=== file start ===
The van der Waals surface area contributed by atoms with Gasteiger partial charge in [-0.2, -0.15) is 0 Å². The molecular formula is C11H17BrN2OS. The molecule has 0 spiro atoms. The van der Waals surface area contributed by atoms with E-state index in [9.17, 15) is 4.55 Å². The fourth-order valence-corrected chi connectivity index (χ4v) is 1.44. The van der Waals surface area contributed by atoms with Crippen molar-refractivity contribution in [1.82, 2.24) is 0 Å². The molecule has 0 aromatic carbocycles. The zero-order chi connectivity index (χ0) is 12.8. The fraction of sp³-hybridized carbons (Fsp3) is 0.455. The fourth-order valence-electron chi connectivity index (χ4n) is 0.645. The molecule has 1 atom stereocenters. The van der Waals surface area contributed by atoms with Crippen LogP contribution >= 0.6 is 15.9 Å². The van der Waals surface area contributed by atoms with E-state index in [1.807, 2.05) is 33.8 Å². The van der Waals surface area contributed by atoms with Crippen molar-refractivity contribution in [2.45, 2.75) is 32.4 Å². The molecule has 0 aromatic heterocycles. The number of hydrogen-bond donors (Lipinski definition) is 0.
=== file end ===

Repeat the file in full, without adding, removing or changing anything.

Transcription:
The van der Waals surface area contributed by atoms with Gasteiger partial charge in [-0.2, -0.15) is 0 Å². The molecular formula is C11H17BrN2OS. The molecule has 0 spiro atoms. The van der Waals surface area contributed by atoms with E-state index in [9.17, 15) is 4.55 Å². The fourth-order valence-corrected chi connectivity index (χ4v) is 1.44. The van der Waals surface area contributed by atoms with Crippen molar-refractivity contribution in [1.82, 2.24) is 0 Å². The molecule has 0 aromatic carbocycles. The zero-order chi connectivity index (χ0) is 12.8. The fraction of sp³-hybridized carbons (Fsp3) is 0.455. The fourth-order valence-electron chi connectivity index (χ4n) is 0.645. The molecule has 1 atom stereocenters. The van der Waals surface area contributed by atoms with Crippen LogP contribution >= 0.6 is 15.9 Å². The van der Waals surface area contributed by atoms with E-state index in [1.807, 2.05) is 33.8 Å². The van der Waals surface area contributed by atoms with Crippen molar-refractivity contribution in [2.45, 2.75) is 32.4 Å². The molecule has 0 aromatic heterocycles. The number of hydrogen-bond donors (Lipinski definition) is 0.